Tuesday, December 17, 2019

Giving The Perfect Gift

A person in black overalls and a white shirt holds a present. It's wrapped in brown wrapping paper, decorated with red and white candy canes. A red and white string is tied around the present.
What's the greatest thing about the holidays? More than any other time, this season brings us together to show appreciation for our families, friends, and loved ones. One of the reasons that I love the holidays so much, is that they give me an excuse to buy heartfelt gifts for those I care about most. Exchanging presents has a certain magic to it, especially if they are thoughtful, functional, decorative, or even silly. It's the perfect way to show people that you care, and that you're thankful for everything they do. Whether you're picking something out for either a relative or friend, choosing the perfect gift can be difficult. Fret not, festive readers! I'm here to help.

Sometimes, finding that perfect gift might require you to think outside the box. This idea is true for everybody, but can be especially true for friends and family members who have a disability. Personally, I've been a power wheelchair user for about 30 years. Some of the most memorable gifts that I've ever received were particularly useful, because I'm a wheelchair user. To get some ideas, lets take a glimpse into the daily needs of wheelchair users and people with disabilities. This is the part where you should start taking notes.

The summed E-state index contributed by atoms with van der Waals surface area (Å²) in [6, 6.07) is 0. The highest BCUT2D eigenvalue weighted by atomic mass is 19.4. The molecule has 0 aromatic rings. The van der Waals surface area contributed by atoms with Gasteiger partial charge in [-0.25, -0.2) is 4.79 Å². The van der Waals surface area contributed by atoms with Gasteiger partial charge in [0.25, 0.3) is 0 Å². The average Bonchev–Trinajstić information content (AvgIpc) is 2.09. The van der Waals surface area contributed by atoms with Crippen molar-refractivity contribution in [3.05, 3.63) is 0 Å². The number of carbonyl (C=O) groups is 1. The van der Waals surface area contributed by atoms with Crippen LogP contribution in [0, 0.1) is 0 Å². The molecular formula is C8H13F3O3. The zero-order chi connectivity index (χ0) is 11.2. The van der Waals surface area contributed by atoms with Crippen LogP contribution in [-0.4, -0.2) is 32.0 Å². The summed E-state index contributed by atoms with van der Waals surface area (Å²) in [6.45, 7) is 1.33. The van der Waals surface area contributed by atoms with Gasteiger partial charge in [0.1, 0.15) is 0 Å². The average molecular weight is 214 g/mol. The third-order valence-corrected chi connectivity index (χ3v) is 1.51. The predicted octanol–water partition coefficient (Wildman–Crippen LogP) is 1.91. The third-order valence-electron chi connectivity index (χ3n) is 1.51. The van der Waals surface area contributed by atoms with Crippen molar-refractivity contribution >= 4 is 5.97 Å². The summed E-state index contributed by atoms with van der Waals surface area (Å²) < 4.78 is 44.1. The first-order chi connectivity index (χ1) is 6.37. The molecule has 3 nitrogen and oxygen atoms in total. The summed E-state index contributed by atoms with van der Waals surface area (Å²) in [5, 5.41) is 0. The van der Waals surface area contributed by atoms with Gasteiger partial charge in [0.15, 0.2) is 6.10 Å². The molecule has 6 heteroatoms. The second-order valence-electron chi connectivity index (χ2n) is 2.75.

Two boys playing in a yard, with a  red and white basketball. One is in a wheelchair, handing the ball to the other, who is running to grab it
To come up with a great idea for a gift, you should try thinking from a different perspective. Particularly, if you are buying a present for a person with a disability, imagine that you are in their position. If you were them, what would you like? What would make your life easier?

Whether you have a disability or not, most people rely on their mobile phones to do a variety of things, such as paying bills and keeping in touch with relatives. If you are able-bodied, I have a thought experiment for you. Even though you probably use your phone all the time, have you ever thought about how you use it? Do you carry it in your pocket? Do you pick it up and hold it with your hand? Let's throw a monkey wrench into this synopsis. What if you were missing a hand? What if you had difficulty holding things? If either of these scenarios were true, you'd need something to carry your phone for you. There are a number of phone mounts, usually designed for cars, which can be brilliantly repurposed for wheelchair users. In the past, I've fastened my phone to my wheelchair with everything from Velcro to a magnetic phone cradle. Even though these fixes are pretty cheap and easy, they've allowed me to be extremely independent. While it may have slipped under your radar at first, you might know somebody who could use a new phone holder or an improvement to their current solution.